Upper Case and Lower Case Letters

    The PatentSight full text search is case insensitive and does not differentiate between upper and lower case letters.

    • Searching for "LED" returns both "LED" and "led"
    • Searching for "composition" returns both "Composition" and "composition"

     


    Full Text Search Examples

    Example 1:
    Search Within a Sample Document

    Operator Query Matching Explanation
    AND antibody AND polypeptide Match Both operands left and right of the AND operator occur in the example document.
    polypeptide AND DNA No
    Match
    Only one condition left and right of the AND operator is met: the word "DNA" does not occur in the example document.
    polypeptide AND NOT DNA Match Both conditions left and right of the AND operator are met. One operand does occur and the negated operand does not occur.
    polypeptide AND NOT antibody No
    Match
    Only one condition left and right of the AND operator is met: "antibody" was negated with a NOT operator, but does occur in the example document.
    OR polypeptide OR antibody Match Any operand left and right of the OR operator occurs in the example document.
    polypeptide OR DNA Match At least one operand left and right of the OR operator occurs in the example
    document.
    RNA OR DNA No Match None of the conditions left and right of the OR operator are met: neither the word
    "RNA", nor the word "DNA" do occur in the example document.
    NEAR isolated NEAR position Match Both operands left and right of the NEAR operator occur within up to 5 word jumps next to each other in the example document. The order of occurrence does
    not matter for NEAR.
    isolated NEAR2 position No
    Match
    Both operands left and right of the NEAR2 operator do not occur within up to 2 word jumps next to each other in the example document.
    isolated =NEAR4 position Match Both operands left and right of the =NEAR4 operator occur in exactly 4 word jumps next to each other in the example document.
    isolated =NEAR6 position No
    Match
    Both operands left and right of the =NEAR6 operator do not occur in exactly 6 word jumps next to each other in the example document.
    SEQ position polypeptide Match Both space-separated search tokens occur adjacent to each other. Space-separated search terms are evaluated as SEQ1.
    isolated SEQ position Match Both operands left and right of the SEQ operator occur within up to 5 word jumps next to each other. The order of occurrence does matter for SEQ.
    position SEQ isolated No
    Match
    While both operands left and right of the SEQ operator do occur within up to 5 word jumps next to each other, they do not occur in the specified order.
    isolated =SEQ6 position No
    Match
    Both operands left and right of the =SEQ6 operator do not occur in exactly 6 word jumps next to each other in the specified order in the example document.
    Wildcards *peptide Match The word "polypeptide" occurs in the example document, "poly" being replaced by the *-wilcard.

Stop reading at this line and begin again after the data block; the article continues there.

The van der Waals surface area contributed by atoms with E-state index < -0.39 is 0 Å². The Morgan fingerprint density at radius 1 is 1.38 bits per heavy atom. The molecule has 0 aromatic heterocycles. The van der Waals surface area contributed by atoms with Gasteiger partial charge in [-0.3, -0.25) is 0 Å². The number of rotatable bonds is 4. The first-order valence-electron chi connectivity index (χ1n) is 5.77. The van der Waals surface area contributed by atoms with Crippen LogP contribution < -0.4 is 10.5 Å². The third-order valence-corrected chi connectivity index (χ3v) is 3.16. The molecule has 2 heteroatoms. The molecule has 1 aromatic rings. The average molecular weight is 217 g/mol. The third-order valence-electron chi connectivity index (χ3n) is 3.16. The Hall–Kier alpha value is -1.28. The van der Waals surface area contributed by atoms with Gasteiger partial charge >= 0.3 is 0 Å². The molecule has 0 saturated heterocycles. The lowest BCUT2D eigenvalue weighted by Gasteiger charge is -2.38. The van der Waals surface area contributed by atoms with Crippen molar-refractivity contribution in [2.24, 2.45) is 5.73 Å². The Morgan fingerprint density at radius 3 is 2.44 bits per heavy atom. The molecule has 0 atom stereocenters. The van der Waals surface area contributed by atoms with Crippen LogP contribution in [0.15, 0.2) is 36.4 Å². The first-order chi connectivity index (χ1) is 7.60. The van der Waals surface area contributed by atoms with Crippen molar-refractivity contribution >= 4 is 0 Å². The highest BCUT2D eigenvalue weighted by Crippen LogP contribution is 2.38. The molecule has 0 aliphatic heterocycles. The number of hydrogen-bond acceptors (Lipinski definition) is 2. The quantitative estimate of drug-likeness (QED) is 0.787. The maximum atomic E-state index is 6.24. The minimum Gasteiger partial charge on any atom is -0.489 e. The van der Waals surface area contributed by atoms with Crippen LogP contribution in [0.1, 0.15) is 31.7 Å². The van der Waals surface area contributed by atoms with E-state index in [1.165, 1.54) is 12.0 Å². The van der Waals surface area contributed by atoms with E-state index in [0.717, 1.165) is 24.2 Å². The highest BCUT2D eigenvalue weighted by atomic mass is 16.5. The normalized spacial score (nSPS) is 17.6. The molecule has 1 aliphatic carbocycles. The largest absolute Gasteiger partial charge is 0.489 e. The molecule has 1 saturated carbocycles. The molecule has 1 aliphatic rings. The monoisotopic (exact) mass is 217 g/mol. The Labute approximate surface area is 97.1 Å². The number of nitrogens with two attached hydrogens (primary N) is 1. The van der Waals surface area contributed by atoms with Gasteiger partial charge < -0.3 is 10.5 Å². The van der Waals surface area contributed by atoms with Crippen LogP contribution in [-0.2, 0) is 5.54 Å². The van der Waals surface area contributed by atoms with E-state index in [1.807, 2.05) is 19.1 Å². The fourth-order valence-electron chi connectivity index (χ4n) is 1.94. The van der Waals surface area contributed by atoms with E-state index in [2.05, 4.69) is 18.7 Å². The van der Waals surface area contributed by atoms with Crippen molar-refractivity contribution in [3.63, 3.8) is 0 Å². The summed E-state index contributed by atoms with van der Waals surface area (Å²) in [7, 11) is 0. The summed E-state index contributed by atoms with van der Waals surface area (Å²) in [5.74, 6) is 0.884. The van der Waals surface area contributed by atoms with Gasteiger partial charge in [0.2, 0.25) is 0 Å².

HVR-?? Match The words "HVR-H1", "HVR-H2", etc. occur in the example document. The double ?-wildcards being a placeholder for "H1", "H2", etc.
    X3? No
    Match

    There is no word in the example document that begins with "X3" and ends with exactly one additional character.

    Note: X3% would match.

    chain% Match
    This query does match because of the occurrence of the word "chain" in the example document.
    Note: "chains" would also match.

     

    Example 2:
    Combining Several Full Text Filter Elements

    The full text search browses through patent documents but returns patent families. How this affects the search results, becomes evident when comparing the following two searches.

    Search A

    TC=(steel AND alloy)

    Search B

    TC=(steel)
    AND
    TC=(
    alloy)

    Search A finds patent families that have at least one family member (document) which contains both "steel" and  "alloy" in its title or claims. This means that the same family member has to meet both conditions (=contain both "steel" and "alloy")!

    Hit? Patent Families
    Yes Patent family 1, where the US member has "steel" and "alloy" in its title
    Yes Patent family 2, where the JP member has "steel" in its title and "alloy" in its claims
    No Patent family 3, where the KR member has "steel" in its claims and the DE member has the "alloy" in its claims
    No Patent family 4, where the FR member has "steel" in its title and the CN member has the "alloy" in its claims

     

    Search B finds patent families that have at least one member (document) which contains "steel" in its title or claims and at least one member (document) that contains "alloy" in its title or claims. This means that different members within the same family can meet both conditions individually!

    Hit? Patent Families
    Yes Patent family 1, where the US member has "steel" and "alloy" in its title
    Yes Patent family 2, where the JP member has "steel" in its title and "alloy" in its claims
    Yes Patent family 3, where the KR member has "steel" in its claims and the DE member has the "alloy" in its claims
    Yes Patent family 4, where the FR member has "steel" in its title and the CN member has the "alloy" in its claims


    Consequently, Search B can result in more hits than Search A.